Small Group (PCS) Tutor, Applied Immunology, C21

SSC Year 2 – Laboratory Placement Supervisor, C21

SSC Year 2 – Applied Immunology lectures, C21

To effectively study antiviral immunity, we employ the use of multiple in vivo models of viral infection. Currently my research focuses on the pathogen Cytomegalovirus (CMV).

CMV is a fairly ubiquitous β-Herpesvirus infecting approximately 50-80% of the world's population where the infection will remain asymptomatic in immuno-competent individuals. However in immune-compromised individuals such as HIV and AIDS patients, post-transplant recipient patients and during pregnancy, infection can cause morbidity and mortality. Further congential CMV infection can result in infants born with blindness, mental retardation and is the leading cause of congenital deafness. The significant area of my research is to study the immune responses to the virus within the mucosa of infected individuals in organs such as the Salivary Glands, a key area which we have identified that allows the virus to persist and replicate, and how the virus has developed immune escape mechanisms that promotes persistent infection. We have recently discovered using the MCMV model of infection that the immune regulatory cytokine IL-10 (which has been shown to suppress antiviral immunity (Humphreys et al, J Exp Med, 2007, Jones et al, J Immunol, 2010)) is produced by T-cells in both mouse and human mucosa which in turn is induced by IL-27. This then promotes viral persistence and viral shedding as a result of a suppressive response upon antiviral immunity (Clement et al PLoS Pathogens 2016).

Another area of my research is to identify the exact mechanisms that drive this cytokine induced antiviral immunity and how these cytokines can have both protective and pathological effects during infection (Clement & Humphreys, Front Immunol, 2019). We have identified an immune protein interferon-induced transmembrane protein 3 (ifitm3) that can restrict viral pathogenensis. The absence of such protein dramatically impacts on organ pathology as driven by the inflammatory cytokine IL-6 (Stacey, Clement et al, J Clin Invest, 2017). This has important implications in understanding how you can therapeutically target infected individuals with anti-inflammatory agents. This is especially important in ifitm3 as natural genetic polymorphisms which reduce the protective function of ifitm3 have been identified within specific human subsets.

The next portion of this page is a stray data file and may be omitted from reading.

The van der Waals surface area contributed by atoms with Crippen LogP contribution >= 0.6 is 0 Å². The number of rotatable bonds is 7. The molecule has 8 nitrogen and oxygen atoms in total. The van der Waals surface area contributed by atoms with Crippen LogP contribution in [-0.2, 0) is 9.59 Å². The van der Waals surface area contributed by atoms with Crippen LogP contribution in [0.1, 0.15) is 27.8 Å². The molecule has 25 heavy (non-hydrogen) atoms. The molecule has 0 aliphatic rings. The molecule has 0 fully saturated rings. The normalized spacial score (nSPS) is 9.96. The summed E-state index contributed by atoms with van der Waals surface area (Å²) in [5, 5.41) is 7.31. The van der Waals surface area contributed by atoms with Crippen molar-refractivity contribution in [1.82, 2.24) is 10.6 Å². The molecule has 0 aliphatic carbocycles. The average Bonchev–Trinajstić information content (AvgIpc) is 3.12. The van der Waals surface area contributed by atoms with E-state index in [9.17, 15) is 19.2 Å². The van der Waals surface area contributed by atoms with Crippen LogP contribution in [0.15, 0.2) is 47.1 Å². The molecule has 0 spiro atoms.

2010 - Participation in the Wellcome Trust funded Researchers in Residence scheme, which included a featured article written about my teaching experience; http://wellcometrust.wordpress.com/2011/03/02/guest-post-researchers-in-residence/

(2006-Present) - Participated in coordination of the Immunology section of Cardiff University's Annual Science in Health Day, promoting biomedical research to students from South Wales and Southwest England.

2018 - Participated in St Brides Major primary school life sciences event, highlighting infectious diseases to Year 4 students, including practical use of Microscopes, buiding Lego antibodies and having fun making various types of 'snot & slime'.

External profiles